“We as youth had nothing to do with the GCC agreement and politics. What is happening now is a result of the GCC. We are not going to oppose it, but we are not going to participate,” says Osama Shamsan, a student who has been involved in protests for the last year. He also says he is open to Hadi as the new leader, adding, “If he’s committed to serving our country in the best possible way we will support him, but if not, we already know how to send him off.”

Odds against Hadi

In the south, final voter turnout is expected to be much lower than in the capital due to secessionists’ calls to boycott the election and threats against polling centers. Voting day saw one major attack in Aden, the largest city in the south that left at least four dead and 19 injured. There were also reports of intimidation and other incidents throughout the south.

Many southerners have long felt excluded from the political process. They were not represented at the GCC agreement.

“Most of us agree that we want to stop the bloodshed, and those who want to start the era of Abed Rabbo Mansour Hadi want to only with the condition that it’s going to be different, only on the condition that they’re going to have good outreach to the southerners, the youth, and the Houthis,” says Jamila Raja, executive director of Consult Yemen, a political consulting firm in Sanaa. “We’re all skeptical about what’s going to happen. Will Abed Rabbo Mansour Hadi prove that he’s not a weak president? The odds are against him.”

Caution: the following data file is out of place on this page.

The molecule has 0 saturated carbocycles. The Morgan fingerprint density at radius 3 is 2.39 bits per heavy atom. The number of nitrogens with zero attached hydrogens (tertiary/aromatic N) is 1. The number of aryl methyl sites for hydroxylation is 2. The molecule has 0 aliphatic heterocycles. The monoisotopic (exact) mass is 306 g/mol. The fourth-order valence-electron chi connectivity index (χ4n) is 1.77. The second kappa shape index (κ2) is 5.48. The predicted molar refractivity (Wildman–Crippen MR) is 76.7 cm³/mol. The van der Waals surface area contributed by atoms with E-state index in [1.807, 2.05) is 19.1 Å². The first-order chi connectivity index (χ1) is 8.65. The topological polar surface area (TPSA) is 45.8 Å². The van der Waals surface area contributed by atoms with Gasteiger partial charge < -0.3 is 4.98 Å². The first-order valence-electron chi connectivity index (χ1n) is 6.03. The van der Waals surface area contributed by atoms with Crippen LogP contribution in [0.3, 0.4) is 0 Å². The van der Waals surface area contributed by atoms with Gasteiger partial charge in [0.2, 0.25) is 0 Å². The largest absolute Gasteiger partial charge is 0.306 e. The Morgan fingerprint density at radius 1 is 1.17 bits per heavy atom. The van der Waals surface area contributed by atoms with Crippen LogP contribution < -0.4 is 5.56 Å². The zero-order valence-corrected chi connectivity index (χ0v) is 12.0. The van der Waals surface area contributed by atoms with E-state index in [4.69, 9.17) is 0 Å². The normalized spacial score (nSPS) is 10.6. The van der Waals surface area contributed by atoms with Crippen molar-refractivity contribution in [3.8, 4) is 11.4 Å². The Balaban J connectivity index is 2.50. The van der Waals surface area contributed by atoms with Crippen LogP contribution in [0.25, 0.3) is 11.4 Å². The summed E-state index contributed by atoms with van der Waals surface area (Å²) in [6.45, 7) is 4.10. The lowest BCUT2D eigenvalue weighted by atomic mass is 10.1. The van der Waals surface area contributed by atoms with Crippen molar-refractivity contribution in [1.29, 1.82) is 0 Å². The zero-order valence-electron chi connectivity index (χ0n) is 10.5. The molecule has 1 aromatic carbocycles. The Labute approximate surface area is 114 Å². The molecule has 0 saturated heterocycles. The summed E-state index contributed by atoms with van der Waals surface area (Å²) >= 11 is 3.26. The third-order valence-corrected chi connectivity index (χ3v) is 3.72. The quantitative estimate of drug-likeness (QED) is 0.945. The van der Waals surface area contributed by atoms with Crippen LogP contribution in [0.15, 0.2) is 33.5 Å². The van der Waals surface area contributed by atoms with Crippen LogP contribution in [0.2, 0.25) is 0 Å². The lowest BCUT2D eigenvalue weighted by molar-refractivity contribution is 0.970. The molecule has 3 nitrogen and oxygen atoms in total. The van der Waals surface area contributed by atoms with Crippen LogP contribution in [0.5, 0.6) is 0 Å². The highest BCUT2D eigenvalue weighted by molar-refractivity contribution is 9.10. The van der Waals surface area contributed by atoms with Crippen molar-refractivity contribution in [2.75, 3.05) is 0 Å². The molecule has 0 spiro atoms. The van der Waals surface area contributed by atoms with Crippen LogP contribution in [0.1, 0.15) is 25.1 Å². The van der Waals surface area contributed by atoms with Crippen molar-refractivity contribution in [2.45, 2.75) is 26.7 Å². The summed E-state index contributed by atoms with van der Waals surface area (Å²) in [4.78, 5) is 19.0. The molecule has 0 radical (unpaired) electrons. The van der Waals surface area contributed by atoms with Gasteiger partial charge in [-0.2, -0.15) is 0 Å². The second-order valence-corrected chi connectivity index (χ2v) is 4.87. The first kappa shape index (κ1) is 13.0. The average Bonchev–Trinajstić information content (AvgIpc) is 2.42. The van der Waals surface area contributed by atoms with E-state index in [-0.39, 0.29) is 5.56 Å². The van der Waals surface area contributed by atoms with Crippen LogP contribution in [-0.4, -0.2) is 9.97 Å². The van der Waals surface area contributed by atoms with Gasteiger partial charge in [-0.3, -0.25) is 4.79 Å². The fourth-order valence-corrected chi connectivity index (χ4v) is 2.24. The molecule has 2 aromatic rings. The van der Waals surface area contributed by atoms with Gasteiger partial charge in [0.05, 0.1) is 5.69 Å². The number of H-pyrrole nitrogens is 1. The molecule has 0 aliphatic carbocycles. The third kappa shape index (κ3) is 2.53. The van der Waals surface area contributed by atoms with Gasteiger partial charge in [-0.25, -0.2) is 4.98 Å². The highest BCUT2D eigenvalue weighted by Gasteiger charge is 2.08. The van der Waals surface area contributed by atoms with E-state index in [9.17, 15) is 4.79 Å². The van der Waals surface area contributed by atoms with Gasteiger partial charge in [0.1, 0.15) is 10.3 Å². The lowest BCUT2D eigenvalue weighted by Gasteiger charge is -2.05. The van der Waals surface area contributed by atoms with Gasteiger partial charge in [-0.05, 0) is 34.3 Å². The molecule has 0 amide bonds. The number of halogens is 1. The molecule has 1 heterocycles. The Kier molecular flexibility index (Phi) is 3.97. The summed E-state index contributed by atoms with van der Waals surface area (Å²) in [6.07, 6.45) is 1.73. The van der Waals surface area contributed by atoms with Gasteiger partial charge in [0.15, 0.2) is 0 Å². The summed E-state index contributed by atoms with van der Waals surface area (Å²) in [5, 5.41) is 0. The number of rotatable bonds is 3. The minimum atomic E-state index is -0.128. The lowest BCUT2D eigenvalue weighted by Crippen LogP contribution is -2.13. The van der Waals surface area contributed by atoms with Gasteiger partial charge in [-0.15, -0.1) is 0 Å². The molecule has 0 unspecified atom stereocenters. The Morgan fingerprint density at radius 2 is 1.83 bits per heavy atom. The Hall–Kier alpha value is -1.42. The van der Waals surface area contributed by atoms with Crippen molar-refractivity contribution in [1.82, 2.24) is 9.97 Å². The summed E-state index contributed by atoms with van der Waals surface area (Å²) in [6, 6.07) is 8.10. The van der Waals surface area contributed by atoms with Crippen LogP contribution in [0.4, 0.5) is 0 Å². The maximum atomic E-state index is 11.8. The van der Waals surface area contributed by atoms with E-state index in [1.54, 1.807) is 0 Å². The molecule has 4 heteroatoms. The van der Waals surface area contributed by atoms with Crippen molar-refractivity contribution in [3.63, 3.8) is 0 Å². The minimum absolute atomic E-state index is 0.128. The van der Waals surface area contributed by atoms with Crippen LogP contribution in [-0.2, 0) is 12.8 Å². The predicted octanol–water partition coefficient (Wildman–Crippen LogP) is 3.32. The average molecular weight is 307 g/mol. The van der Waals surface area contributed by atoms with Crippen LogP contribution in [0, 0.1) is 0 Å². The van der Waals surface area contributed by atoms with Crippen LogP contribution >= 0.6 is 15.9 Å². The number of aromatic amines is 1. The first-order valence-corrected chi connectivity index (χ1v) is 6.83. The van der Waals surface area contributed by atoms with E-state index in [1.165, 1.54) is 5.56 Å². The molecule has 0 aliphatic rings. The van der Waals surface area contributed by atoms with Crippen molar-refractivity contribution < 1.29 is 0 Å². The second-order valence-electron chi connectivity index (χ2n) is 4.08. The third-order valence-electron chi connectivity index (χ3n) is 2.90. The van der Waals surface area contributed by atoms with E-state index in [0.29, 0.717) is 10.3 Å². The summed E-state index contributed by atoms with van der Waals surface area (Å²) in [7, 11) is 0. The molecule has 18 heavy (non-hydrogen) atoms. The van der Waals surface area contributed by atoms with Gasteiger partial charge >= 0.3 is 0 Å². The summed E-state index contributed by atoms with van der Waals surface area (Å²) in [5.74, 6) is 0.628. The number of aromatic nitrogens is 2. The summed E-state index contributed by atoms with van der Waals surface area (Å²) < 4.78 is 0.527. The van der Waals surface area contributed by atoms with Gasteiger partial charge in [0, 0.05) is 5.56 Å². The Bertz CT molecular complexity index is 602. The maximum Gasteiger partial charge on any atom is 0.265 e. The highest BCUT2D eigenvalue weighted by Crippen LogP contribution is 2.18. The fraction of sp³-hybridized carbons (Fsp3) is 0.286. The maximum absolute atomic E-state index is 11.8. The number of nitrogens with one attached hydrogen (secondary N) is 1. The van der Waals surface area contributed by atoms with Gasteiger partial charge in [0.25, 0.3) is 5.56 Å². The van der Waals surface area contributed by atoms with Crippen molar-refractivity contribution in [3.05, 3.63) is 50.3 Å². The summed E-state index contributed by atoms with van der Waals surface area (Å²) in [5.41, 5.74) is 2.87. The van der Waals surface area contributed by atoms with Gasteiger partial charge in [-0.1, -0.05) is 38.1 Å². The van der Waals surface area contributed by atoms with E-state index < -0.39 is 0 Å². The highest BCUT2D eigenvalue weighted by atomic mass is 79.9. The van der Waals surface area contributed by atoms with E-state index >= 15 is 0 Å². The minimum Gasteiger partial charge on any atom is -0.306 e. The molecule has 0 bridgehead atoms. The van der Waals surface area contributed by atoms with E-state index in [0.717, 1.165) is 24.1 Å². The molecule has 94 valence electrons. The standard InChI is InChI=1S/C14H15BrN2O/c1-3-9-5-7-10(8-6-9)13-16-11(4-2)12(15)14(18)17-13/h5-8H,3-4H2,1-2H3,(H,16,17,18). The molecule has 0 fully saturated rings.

What’s next?

When Hadi takes office, many Yemenis will be watching to see how he handles those from Saleh’s inner circle who still hold positions of power. Presently, Saleh’s son, Ahmed Ali commands the Republican Guards and his nephew is the chief of the central security forces. If he allows them to retain their command positions, many Yemenis are doubtful that Hadi will manage to make significant policy changes.

“The key to change will be to remove them from the military,” says Abdullah al-Faqih professor of political science, Sanaa University. “If Hadi manages to get rid of them than we can think about a different path for the future.”

With Saleh officially removed from power, the nation will begin working on a two-year transition plan laid out by the GCC agreement. During that time Yemenis will redraft their Constitution and have a referendum to prepare for competitive elections.

Most protesters in Change Square, the heart of the protest movement in Sanaa, say they will continue to occupy the square until the government meets their demands to remove the military from political involvement and to amend the Constitution to better support human rights and basic freedoms.

Sitting in his tent in Change Square, Ali Al-Kamaly watched through the doorway as celebrating voters streamed by. Over the course of the past year, about 40 of his friends were killed, he says, most of them shot, during protests. Like many youths, he has decided not to vote. 

“Saleh was the first obstacle to democracy in Yemen and now the election is taking him off the scene,” he says. 

His brother Hamza adds, “It’s a step toward real democracy.”